Volt: Promise, pizzazz and politics
December 2, 2010
Volt: Promise, pizzazz and politics
Enjoy the PR jolt from the Chevrolet Volt, arguably the most hyped new car in recent memory.
The extended-range electric car is nuts-and-bolts evidence that Detroit can set a standard in the politically correct world of advanced technology vehicles. It represents new engineering jobs and maybe the seeds of a new industry in a state badly in need of both. And it’s being assembled in Michigan, purportedly the epicenter of American industrial decline.
No wonder Bob Lutz stuck his tongue out during Tuesday’s dog-and-pony at General Motors Co.’s Hamtramck Assembly. The Volt and the technology driving it are a collective obscene gesture to the congressional-and-coastal chorus that spent years cheering the demise of large chunks of the domestic auto industry.
All good, except for one very important thing that bears clear repeating: But for the largesse of American taxpayers, to the tune of $7,500 per copy, the $41,000 compact Volt (and other alternative-fuel vehicles from rivals foreign and domestic) would risk being a costly science experiment priced too high for the market to bear.
Add the implied political pressure from GM’s largest shareholder, the Obama administration, the Inside-the-Beltway crowd and their friends in the environmental lobby — all of whom want this car on the market, whether it proves commercially viable or not — and it’s fair to say the Volt is not just another new car.
It’s a statement of politics, culture and technology subsidized by you, me and Uncle Sam, which gives new meaning to the term “rebate.” Still, the Volt is coming at the right time, which is a first in itself, or pretty close to it, for the Detroit automaker too often synonymous with bad timing and missed opportunities.
Auto sales surged again in November, with GM up 12 percent and its Detroit rivals tracking higher, too. Private-sector job creation and rising stock markets are buoying consumer confidence, unleashing pent-up demand for new cars and trucks at a time when Detroit’s collective lineup is one of the strongest in decades.
And if the global recovery and its American variant gains steam — not at all certain given spreading euro-sclerosis fears — you can bet oil prices will be sure to follow. They did Wednesday when a 250-point surge in the Dow Jones Industrial Average was matched by a nearly 3.2 percent jump in the price of a barrel of oil.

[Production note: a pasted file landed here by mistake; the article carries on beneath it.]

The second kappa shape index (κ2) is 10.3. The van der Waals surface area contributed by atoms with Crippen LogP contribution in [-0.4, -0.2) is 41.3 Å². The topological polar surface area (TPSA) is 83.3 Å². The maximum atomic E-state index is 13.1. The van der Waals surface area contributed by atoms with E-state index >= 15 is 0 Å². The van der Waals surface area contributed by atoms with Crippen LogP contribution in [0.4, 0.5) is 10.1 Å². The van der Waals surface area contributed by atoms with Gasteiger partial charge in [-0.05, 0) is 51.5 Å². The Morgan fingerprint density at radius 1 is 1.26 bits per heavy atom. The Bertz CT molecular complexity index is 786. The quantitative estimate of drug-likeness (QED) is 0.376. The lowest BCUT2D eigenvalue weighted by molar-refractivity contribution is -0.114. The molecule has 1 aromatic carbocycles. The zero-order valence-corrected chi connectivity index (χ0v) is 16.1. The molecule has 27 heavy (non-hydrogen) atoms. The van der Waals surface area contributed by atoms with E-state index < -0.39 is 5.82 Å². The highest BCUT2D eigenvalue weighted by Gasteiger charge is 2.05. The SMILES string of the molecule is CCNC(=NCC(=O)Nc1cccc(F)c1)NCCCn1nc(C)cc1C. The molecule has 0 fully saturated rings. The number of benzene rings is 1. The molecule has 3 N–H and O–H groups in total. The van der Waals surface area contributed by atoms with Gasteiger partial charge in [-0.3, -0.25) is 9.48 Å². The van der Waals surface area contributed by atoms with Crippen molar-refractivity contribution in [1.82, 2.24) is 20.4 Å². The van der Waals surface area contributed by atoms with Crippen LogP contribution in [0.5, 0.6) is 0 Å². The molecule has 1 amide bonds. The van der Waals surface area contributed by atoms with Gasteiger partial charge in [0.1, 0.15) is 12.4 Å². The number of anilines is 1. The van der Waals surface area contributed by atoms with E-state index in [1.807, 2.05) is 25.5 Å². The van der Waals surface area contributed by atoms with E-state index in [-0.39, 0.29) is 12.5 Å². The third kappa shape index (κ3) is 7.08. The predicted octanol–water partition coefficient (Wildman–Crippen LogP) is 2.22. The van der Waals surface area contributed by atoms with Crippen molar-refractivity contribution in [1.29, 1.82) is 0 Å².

Talk-radio conspiracy theorists may spy a grand plan at work here. Right, as if a government that can’t keep its own secrets or decide on tax rates for next year could develop a car, manipulate demand for GM’s initial public offering, command market forces in the preferred direction and goose oil prices in hopes of increasing demand for a new-tech niche car.
The Volt does, however, put GM in front of the latest wave of advanced tech vehicles, perhaps defining a new segment like Toyota’s Prius hybrid did a decade ago. The new Chevy creates badly needed engineering jobs, enables Michigan to refocus manufacturing capability for battery production and represents a potential image transformation begun long before the feds and our dollars arrived to rescue GM from itself.
The Volt also represents the sum of Washington’s desire for the U.S. auto industry writ large — smaller, greener, more expensive vehicles subsidized by American taxpayers, most of whom probably wouldn’t choose to buy one of them, all things being equal.
What is the demand? Who knows, because GM isn’t saying how many orders it has received, save a big fat one from General Electric Co. You know GE, that industrial behemoth whose energy businesses and financial self-interests dovetail perfectly with the accelerating arc of government support for alternative-tech vehicles like the Volt. The buying public may be a different matter entirely.
In a month of good news for GM and Detroit’s automakers generally, the Volt’s debut is gratifying step in the right direction. But the next time you see someone driving one, remember to offer them two small words — “You’re welcome.”